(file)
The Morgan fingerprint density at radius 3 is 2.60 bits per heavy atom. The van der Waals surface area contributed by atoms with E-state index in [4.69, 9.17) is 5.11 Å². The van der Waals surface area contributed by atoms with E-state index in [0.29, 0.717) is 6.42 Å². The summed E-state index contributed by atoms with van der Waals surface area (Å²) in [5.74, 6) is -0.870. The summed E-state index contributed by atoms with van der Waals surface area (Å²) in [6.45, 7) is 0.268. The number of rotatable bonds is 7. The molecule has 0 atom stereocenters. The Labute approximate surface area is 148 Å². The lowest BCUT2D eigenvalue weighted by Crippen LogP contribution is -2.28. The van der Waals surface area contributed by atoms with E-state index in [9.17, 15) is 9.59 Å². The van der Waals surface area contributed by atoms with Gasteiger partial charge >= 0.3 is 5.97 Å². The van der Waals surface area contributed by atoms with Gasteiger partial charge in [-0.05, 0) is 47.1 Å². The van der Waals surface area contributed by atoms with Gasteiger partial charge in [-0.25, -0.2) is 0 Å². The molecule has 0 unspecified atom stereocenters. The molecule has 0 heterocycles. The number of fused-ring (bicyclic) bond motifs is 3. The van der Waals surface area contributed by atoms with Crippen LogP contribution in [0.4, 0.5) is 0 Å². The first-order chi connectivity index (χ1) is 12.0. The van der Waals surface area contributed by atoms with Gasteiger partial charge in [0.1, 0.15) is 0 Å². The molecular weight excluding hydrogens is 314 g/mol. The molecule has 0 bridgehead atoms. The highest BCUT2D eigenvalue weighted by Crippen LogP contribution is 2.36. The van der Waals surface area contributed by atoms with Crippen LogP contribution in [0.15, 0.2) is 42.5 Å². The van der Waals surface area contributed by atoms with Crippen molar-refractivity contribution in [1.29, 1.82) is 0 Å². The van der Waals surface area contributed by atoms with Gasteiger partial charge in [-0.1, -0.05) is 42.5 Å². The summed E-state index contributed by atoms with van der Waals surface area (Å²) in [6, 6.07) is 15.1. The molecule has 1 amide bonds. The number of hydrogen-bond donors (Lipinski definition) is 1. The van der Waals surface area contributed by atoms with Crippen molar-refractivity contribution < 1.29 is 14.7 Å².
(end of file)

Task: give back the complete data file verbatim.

The Morgan fingerprint density at radius 3 is 2.60 bits per heavy atom. The van der Waals surface area contributed by atoms with E-state index in [4.69, 9.17) is 5.11 Å². The van der Waals surface area contributed by atoms with E-state index in [0.29, 0.717) is 6.42 Å². The summed E-state index contributed by atoms with van der Waals surface area (Å²) in [5.74, 6) is -0.870. The summed E-state index contributed by atoms with van der Waals surface area (Å²) in [6.45, 7) is 0.268. The number of rotatable bonds is 7. The molecule has 0 atom stereocenters. The Labute approximate surface area is 148 Å². The lowest BCUT2D eigenvalue weighted by Crippen LogP contribution is -2.28. The van der Waals surface area contributed by atoms with E-state index in [9.17, 15) is 9.59 Å². The van der Waals surface area contributed by atoms with Gasteiger partial charge >= 0.3 is 5.97 Å². The van der Waals surface area contributed by atoms with Gasteiger partial charge in [-0.05, 0) is 47.1 Å². The van der Waals surface area contributed by atoms with Gasteiger partial charge in [-0.25, -0.2) is 0 Å². The molecule has 0 unspecified atom stereocenters. The molecule has 0 heterocycles. The number of fused-ring (bicyclic) bond motifs is 3. The van der Waals surface area contributed by atoms with Crippen LogP contribution in [0.4, 0.5) is 0 Å². The first-order chi connectivity index (χ1) is 12.0. The van der Waals surface area contributed by atoms with Gasteiger partial charge in [0.1, 0.15) is 0 Å². The molecular weight excluding hydrogens is 314 g/mol. The molecule has 0 bridgehead atoms. The highest BCUT2D eigenvalue weighted by Crippen LogP contribution is 2.36. The van der Waals surface area contributed by atoms with Crippen LogP contribution in [0.15, 0.2) is 42.5 Å². The van der Waals surface area contributed by atoms with Crippen molar-refractivity contribution in [1.29, 1.82) is 0 Å². The van der Waals surface area contributed by atoms with Gasteiger partial charge in [-0.1, -0.05) is 42.5 Å². The summed E-state index contributed by atoms with van der Waals surface area (Å²) in [6, 6.07) is 15.1. The molecule has 1 amide bonds. The number of hydrogen-bond donors (Lipinski definition) is 1. The van der Waals surface area contributed by atoms with Crippen molar-refractivity contribution < 1.29 is 14.7 Å².